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Latham & Watkins Environmental Litigation Practice
June 20, 2014 | Number 1698
Supreme Court Ruling Resolves Conflict on State Statutes of Repose
US Supreme Court rules CERCLA Section 309 does not preempt state statutes of repose. Federal causes of action remain unaffected.
Last week, in a 7-2 decision, the US Supreme Court ruled in CTS Corp. v. Waldburger that Comprehensive Environmental Response, Compensation, and Liability Act (CERCLA) Section 3091 does not preempt state statutes of repose.2 The Court’s decision resolves a split between the Fourth, Fifth and Ninth Circuits regarding the preemptive effect of Section 309 on state statutes of repose.3
In Waldburger, CTS Corporation, the former owner of an electronics and electronics parts plant in North Carolina, faced state nuisance claims brought by the property’s current owners and neighboring landowners based, in part, on allegations that CTS Corporation contaminated the groundwater with chlorinated solvents. CTS Corporation operated at the site from 1959 to 1985 and sold its former property in 1987. In 2009, EPA allegedly notified Plaintiffs that nearby well water was contaminated.
In 2011, 24 years after CTS Corporation sold its North Carolina property, Plaintiffs filed suit seeking “reclamation” of “toxic chemical contaminants,” “remediation of the environmental harm caused” by the contaminants, and monetary damages for “all the losses and damages they have suffered...and will suffer in the future.”4 The district court dismissed plaintiffs’ claims based on North Carolina’s statute of repose,5 which provides a 10-year filing deadline “from the last act or omission of the defendant giving rise to the cause of action.”6 The Fourth Circuit reversed the district court on the basis of Section 309 preemption. But, the Supreme Court agreed with the district court that the state statute of repose applied and reversed the Fourth Circuit decision.
Scope of Preemption Under CERCLA
CERCLA preempts state law statutes of limitations applicable to personal injury or property damages caused by environmental contaminants that include a limitations period that is shorter than the federal limitations period.7 Section 309 also adopts the discovery rule, under which a statute of limitations does not begin to run until the plaintiff discovers, or reasonably should have known, that a given harm was caused by a contaminant.8
The US Congress added Section 309 to CERCLA in 1986 in response to a 1982 Study Group Report commissioned by Congress that evaluated “the adequacy of existing common law and statutory remedies in providing legal redress for harm to [hu]man[s] and the environment caused by the release of hazardous substances into the environment,” including “barriers to recovery posed by existing statutes of limitations.”9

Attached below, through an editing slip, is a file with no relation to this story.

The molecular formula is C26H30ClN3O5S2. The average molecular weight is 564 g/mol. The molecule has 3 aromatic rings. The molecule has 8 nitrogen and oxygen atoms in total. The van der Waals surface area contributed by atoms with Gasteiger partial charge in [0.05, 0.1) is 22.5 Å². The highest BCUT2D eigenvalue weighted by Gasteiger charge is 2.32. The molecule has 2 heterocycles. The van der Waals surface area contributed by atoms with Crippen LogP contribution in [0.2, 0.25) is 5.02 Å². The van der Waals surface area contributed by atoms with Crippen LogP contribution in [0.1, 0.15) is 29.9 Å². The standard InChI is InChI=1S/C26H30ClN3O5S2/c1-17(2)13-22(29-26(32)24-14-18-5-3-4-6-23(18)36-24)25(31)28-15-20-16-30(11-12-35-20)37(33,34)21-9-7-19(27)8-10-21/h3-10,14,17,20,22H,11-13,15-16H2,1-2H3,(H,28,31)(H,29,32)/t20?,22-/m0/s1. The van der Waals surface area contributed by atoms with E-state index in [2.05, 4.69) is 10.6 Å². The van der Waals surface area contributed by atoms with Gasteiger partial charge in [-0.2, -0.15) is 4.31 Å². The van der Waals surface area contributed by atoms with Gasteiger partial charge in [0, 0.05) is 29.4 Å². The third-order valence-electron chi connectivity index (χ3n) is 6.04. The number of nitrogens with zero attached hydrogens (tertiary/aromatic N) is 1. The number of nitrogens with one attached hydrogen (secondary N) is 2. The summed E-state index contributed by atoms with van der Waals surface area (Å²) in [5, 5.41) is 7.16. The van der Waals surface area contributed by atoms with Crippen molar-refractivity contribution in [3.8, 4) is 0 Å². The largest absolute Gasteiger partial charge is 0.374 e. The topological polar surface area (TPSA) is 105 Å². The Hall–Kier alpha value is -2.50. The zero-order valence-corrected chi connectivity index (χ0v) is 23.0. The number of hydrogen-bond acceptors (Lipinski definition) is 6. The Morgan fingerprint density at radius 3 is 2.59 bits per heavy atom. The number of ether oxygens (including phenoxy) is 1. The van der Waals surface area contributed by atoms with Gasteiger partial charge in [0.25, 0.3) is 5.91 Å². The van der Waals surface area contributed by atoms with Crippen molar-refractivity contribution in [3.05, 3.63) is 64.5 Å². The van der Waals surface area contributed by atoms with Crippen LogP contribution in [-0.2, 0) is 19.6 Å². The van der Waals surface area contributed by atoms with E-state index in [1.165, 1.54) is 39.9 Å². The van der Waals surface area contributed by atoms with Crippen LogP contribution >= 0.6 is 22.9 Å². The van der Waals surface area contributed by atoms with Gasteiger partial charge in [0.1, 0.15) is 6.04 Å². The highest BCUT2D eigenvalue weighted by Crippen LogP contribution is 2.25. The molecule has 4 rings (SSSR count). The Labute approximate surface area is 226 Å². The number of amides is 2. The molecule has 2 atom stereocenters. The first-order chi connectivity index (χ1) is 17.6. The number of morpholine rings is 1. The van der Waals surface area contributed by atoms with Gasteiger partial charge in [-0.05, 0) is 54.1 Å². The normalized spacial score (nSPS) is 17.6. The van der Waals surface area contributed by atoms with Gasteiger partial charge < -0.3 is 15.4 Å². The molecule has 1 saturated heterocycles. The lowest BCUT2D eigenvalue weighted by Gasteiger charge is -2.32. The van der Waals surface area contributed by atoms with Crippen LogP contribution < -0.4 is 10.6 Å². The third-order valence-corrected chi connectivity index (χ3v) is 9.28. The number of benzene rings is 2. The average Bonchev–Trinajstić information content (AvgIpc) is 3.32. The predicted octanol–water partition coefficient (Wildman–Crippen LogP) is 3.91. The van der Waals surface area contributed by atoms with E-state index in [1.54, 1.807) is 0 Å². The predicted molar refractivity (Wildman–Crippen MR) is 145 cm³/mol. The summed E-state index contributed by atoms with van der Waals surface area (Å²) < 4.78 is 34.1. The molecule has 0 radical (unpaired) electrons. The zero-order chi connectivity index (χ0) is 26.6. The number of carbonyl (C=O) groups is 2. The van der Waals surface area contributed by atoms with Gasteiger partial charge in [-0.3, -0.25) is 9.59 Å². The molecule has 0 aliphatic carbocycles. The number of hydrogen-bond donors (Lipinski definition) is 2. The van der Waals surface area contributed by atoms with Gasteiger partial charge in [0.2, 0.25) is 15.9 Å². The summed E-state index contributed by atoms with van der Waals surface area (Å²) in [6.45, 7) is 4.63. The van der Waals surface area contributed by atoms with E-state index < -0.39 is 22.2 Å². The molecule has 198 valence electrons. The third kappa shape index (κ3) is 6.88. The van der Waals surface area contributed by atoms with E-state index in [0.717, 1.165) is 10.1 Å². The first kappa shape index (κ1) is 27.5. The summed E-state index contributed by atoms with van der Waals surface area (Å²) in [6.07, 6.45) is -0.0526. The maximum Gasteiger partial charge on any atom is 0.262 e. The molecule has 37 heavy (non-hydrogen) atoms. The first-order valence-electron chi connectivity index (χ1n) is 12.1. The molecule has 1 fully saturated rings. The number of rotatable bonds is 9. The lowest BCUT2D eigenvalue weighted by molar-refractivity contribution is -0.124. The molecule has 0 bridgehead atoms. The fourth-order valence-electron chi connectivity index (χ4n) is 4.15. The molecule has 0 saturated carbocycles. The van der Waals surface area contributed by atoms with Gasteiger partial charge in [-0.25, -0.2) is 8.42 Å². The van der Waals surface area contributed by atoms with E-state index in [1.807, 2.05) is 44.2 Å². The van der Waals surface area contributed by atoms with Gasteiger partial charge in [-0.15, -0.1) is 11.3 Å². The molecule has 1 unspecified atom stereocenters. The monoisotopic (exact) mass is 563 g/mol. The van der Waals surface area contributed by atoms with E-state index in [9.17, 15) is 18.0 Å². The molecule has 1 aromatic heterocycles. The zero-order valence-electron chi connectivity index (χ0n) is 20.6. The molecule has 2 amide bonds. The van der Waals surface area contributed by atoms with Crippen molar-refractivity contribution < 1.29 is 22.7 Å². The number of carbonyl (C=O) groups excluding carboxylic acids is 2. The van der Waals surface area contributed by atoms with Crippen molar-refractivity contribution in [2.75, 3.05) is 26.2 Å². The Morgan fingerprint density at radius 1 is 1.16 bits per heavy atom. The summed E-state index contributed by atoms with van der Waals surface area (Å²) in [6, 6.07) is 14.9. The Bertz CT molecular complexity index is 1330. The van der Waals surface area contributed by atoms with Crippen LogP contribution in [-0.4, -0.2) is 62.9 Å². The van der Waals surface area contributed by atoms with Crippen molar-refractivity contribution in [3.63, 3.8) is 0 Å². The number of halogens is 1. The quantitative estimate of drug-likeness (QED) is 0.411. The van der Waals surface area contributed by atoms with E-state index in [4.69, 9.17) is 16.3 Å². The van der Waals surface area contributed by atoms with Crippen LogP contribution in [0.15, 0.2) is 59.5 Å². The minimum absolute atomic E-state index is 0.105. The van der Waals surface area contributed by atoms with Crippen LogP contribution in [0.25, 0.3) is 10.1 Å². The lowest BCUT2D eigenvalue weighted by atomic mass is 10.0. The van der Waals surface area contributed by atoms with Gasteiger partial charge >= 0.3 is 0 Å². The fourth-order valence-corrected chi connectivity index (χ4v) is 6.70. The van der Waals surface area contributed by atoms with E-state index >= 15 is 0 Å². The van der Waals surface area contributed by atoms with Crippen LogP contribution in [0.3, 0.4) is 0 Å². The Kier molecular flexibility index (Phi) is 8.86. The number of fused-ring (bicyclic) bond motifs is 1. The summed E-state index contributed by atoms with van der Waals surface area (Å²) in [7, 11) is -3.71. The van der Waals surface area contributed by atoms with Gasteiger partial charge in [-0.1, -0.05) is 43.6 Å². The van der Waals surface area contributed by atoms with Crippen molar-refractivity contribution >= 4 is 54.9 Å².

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Statutes of Limitation vs. Statutes of Repose
In Waldburger, the Supreme Court considered the scope of CERCLA Section 309, and whether the federal statute preempts both state statutes of limitations and state statutes of repose. Justice Kennedy, writing for the majority, focused on whether Section 309 distinguishes between state-enacted statutes of limitations and statutes of repose.10 Although there are differences between the two types of statutes, courts’ use of the different terms “has not always been precise.”11 Moreover, both use time as a bar to a plaintiff’s suit, and the policies that underlie them are similar.12
The Court reviewed the meaning and background of statutes of limitations and statutes of repose, and made the following comparisons:
State Statutes of Limitation
State Statutes of Repose
“[A] time limit for suing in a civil case, based on the date when the claim accrued.”13
“[P]uts an outer limit on the right to bring a civil action.”14
A claim accrues “when the injury occurred or was discovered.”15
The outer limit “is measured not from the date on which the claim accrues but instead from the date of the last culpable act or omission of the defendant.”16
“[P]romote[s] justice by preventing surprises through [plaintiffs’] revival of claims that have been allowed to slumber until evidence has been lost, memories have faded, and witnesses have disappeared.”17
“[E]ffect[s] a legislative judgment that a defendant should ‘be free from liability after the legislatively determined period of time.’”18